- A report published in Businesswire discovers, about 87 percent of organizations experience business acceleration from their use of cloud services.
- A reputed business website, Economic Times, reported- approximately 52 percent of organizations experience better security in the cloud than on-premise IT environments.
- As per the Report by Flexera, an American computer software company based in Itasca, Illinois. In 2019, approximately 91 percent of businesses adopted public cloud and whereas, a lesser number of companies have adopted private cloud networks. Most enterprises utilize both options – with 69 percent of them opting for a hybrid cloud solution.
What is Cloud Computing?
In simple terms, Cloud Computing is generally a network of remote servers hosted on the web- to store applications, processing data & power over the internet, rather than a local server or personal PCs. It costs minimal, pay only as much as you use, unlike traditional hosting where you have to pay for the services you don’t use.
How Does Cloud Computing Work?
It is easy to understand how it works and what are the benefits you get with this service. Rather than owning the whole computer infrastructure, nowadays companies smartly strategize and rent only those services and infrastructure from a cloud service provider.
One benefit of using Cloud Computing services is that the organizations can avoid the additional costs and complexity of owning their own IT infrastructure. It is much simpler to use and pay for how much you use.
What is the difference between Cloud vs. Edge Computing?
Cloud Computing is not a new concept. Its benefits are well-known in the business industry, that’s why a large number of companies take advantage of Cloud Computing to grow their businesses and maximize cost savings.
It’s no surprise that 85 percent of the companies believe they could adopt cloud services which are essential for innovation in technology. During the COVID-19 crisis, Cloud adoption has helped millions of companies to operate whilst nearly having full workforce operations from home.
Confuse between Cloud and Edge Computing?
A newer concept like Edge Computing is also never left behind when we talk about Cloud Computing. However, we cannot refuse the capability of the service, some people also believe that Edge Computing will replace traditional Cloud Computing; however, this is not completely true. Both technologies have their pros and cons, and distinguishable roles within an IT ecosystem.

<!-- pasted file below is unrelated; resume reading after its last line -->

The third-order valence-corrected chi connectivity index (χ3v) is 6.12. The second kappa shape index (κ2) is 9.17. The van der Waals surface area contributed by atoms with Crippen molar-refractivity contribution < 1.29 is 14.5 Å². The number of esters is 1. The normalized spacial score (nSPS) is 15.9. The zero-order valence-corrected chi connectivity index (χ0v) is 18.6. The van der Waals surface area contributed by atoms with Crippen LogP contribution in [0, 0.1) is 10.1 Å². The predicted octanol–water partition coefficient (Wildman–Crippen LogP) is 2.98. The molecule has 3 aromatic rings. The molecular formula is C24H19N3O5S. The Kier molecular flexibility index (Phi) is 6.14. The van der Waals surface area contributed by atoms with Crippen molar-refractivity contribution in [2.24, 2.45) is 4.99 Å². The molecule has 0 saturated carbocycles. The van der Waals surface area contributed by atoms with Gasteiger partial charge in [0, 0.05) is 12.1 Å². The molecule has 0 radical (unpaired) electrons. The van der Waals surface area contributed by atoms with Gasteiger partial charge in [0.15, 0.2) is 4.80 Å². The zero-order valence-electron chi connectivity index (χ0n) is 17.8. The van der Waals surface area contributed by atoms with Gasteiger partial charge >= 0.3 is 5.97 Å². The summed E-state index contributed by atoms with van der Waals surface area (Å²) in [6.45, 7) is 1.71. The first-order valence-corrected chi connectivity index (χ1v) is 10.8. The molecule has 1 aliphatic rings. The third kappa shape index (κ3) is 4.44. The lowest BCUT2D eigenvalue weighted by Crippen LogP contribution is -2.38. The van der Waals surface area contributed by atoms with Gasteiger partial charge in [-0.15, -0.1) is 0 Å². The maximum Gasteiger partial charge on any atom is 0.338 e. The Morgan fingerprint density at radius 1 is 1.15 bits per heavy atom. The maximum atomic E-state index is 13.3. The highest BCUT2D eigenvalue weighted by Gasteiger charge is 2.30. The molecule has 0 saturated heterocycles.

The Best of Both Worlds
Fortunately, choosing to accentuate edge or cloud computing isn’t an either/or proposition. As IoT devices become more widespread, there is a need; organizations can implement effective edge computing architectures to leverage the potential of this technology. The companies can maximize their potential while minimizing their limitations. Many will approach and seek to do this by colocating their IT infrastructure with the data center.
Considering the fact, all people, machines, and things are likely to generate an astounding 800 zettabytes of data by 2020, storage worries will not disappear anytime soon. Cisco system, an American multinational technology company, estimates that IoT devices alone will account for 85 zettabytes (zettabytes is a multiple of the unit byte for digital information). By collecting and combining the data-gathering potential of edge computing with the storage capacity and the processing power of the cloud- organizations can keep IoT devices at speed and efficient without sacrificing analytical data that could help in improving products and services.
What Cloud Computing Services are Available?
It covers a wide range of options from the fundamentals of networking, storage, and processing power through AI (artificial intelligence). Any service doesn’t require you to be physically close to the computer hardware, which you’re using can now be fulfilled via the cloud.
What is the History of Cloud Computing?
Cloud computing is not a new thing since the early 2000s, but the notion of computing-as-a-service has been around as far back as the 1960s when the computer agencies would allow companies to rent time on the mainframe, rather than buying for themself.
The ‘time-sharing’ services were chiefly overtaken by the rise of the PC which made retaining a computer much more affordable and then in turn by the upsurge of corporate data centers where organizations would store huge amounts of data.
The concept of renting access to computing power has reemerged again and again — in the application service providers, utility computing, and grid computing of the late 1990s and early 2000s. The same was followed by cloud computing, which took hold with the advent of software as a service and hyper-scale cloud computing providers such as AWS (Amazon Web Services) and Microsoft Azure.